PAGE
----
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together. Why it had been placed in the old toy cupboard was a mystery, for it seemed nearly new from the brightness of its colours and the full roundness of its form. That it was gifted with more strength and vitality than its companions was evident enough, for it gave a violent roll on the shelf, and then bounded suddenly down into the midst of its companions.
“ And so we've got a holiday at last,” said the Ball, with a lively frisk as he spoke.
“Oh! don't be so rough,” faintly shrieked the Doll; "you have almost taken away all the
“ little breath I had left !”
“I'll fan you with the greatest pleasure!” said the Kite, eagerly, “or at least, I'll try to do so, for I have stood here so long, that I am quite stiff, but I'll do my best !”
And so he vigorously flapped backwards and forwards, till all the dust was set in motion that had rested quiet so long. So that at last, the Rocking-horse even was roused from his long slumber, and hobbled out of the corner on his lame legs.
“How very pleasant !” exclaimed the Ball, hopping about with the greatest agility; “I de
clare it is quite worth while living in retirement for a while, if only to enjoy life once more when we come back to it again. How's the Doll now?” enquired he, politely, bounding towards her.
· Better I hope," puffed the Kite; “but you know this cupboard has been stifling for a long while, and so now the first breeze of fresh air is almost too much for us all."
“Speak for yourself,” snapped the Shuttlecock, very peevishly; "you have fanned out my last feather, and what I'm to do now I can't think; I'm nothing but cork and leather !”
“We are none of us much to be boasted of," remarked the old leaden Teapot;“I'm sure I have been battered and dinted till I've no shape left. But one gets used in time to being trodden on.
“Yes, indeed, and to get one's horns and legs snapped off,” chimed in an eager lilac wooden Cow, who certainly had lost most of her members, “over and above parting with your relations. My twin brother was destroyed ages ago, and so was the scarlet cat's, and there's not even one elephant left in the ark, nor a camel, nor a canary, nor a ladybird, nor a bear.”
“Oh! never mind your elephants and ladybirds,” interrupted the Ball, irreverently; shall waste all our time in this arguing and quarrelling!”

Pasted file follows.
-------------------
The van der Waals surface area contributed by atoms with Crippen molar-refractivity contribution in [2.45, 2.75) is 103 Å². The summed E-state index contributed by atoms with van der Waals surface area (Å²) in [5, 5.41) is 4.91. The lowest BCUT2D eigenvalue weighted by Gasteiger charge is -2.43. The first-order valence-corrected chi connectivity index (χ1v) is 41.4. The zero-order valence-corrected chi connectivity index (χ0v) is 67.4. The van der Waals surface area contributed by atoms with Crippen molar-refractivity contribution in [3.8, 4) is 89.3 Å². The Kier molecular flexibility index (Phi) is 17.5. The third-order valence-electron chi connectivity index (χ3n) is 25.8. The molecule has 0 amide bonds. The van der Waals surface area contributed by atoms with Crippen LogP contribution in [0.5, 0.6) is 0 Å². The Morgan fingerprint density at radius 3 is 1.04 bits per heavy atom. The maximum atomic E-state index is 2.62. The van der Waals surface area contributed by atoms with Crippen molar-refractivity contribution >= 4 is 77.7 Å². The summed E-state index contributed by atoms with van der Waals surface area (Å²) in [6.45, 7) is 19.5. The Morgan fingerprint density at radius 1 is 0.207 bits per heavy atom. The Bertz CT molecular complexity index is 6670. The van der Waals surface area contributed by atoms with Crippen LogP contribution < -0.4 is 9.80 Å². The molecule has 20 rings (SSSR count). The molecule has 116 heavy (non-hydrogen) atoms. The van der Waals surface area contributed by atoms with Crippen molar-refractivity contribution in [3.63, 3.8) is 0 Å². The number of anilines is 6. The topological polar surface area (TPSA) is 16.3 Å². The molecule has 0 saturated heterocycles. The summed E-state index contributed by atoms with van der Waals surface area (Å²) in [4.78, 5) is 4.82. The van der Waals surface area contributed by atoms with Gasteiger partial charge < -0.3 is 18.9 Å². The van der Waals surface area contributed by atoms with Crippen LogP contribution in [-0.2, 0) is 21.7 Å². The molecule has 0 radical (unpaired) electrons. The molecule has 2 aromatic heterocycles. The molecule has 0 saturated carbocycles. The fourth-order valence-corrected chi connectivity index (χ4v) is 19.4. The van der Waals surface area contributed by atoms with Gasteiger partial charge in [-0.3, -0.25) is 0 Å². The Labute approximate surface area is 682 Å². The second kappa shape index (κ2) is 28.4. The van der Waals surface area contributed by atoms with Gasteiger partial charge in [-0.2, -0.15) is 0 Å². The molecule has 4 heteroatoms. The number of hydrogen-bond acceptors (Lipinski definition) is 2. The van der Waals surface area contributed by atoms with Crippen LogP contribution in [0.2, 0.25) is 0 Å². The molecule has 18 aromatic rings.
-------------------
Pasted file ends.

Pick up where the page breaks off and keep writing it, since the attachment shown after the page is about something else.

“It's easy for you to talk, young man, remarked the Shuttlecock, sarcastically; "you have never been into the battle of life, or lost all your feathers.”
“ This is very stupid work,” said the Skippingrope, coiling about and trying to disentangle herself from the Kite, a proceeding that resulted in one of her handles coming off, and the Kite being shorn of the tassel at the end of his tail.
Well, what are we to do with ourselves, asked the Rocking-Horse, “we are not all of us quite so lively as you, my friend Ball. To us a holiday conveys the idea of rest, not restlessness.
“ Then I should think holidays were superfluous things to you !” muttered the Ball, as he took an extra roll out into the room; “but what are we to do, then ? "
· Tell stories,” suggested the Doll, and the Rocking-Horse and Kite seconded the motion. The Ball bounded about very impatiently, and
proposed a game of play, but he was outvoted, and the first motion was carried. But the noise of the argument had awakened the Hummingtop, and he began to buzz and hum in such a drony, drowsy fashion, that in sheer terror and dread, the Ball threw himself gallantly into the gap, and promised to tell the first story himself, on condition that he should be allowed to roll softly about the room for the rest of the evening. This was very willingly agreed to, and all the party being comfortably arranged, the Doll having taken care to ensure the services of the Kite, the Ball begun his proffered story in the following manner.
THE HISTORY OF THE BALL ; WITH THE STORY OF THE
POOR OLD WIDOW WHO MADE IT.
F I were not of a very lively cha
racter, remarked the Ball, “I
should feel rather shy at making my first appearance as a story teller. But you know all people of my giddy habits are not much given to serious consideration. We make a bold spring and bound down into the middle of a matter, while all the graver folks are nervously trembling on the very brink. And so, instead of beginning at the very first chapter of my story, and telling
, you that I first grew on an animal's back as skin, and was then turned into leather, I will skip the dry part of my history, and begin with some of
later impressions.” “Now,” said the Humming-top, gravely, “ I think I must rather protest against this summary way of disposing of some of the most interesting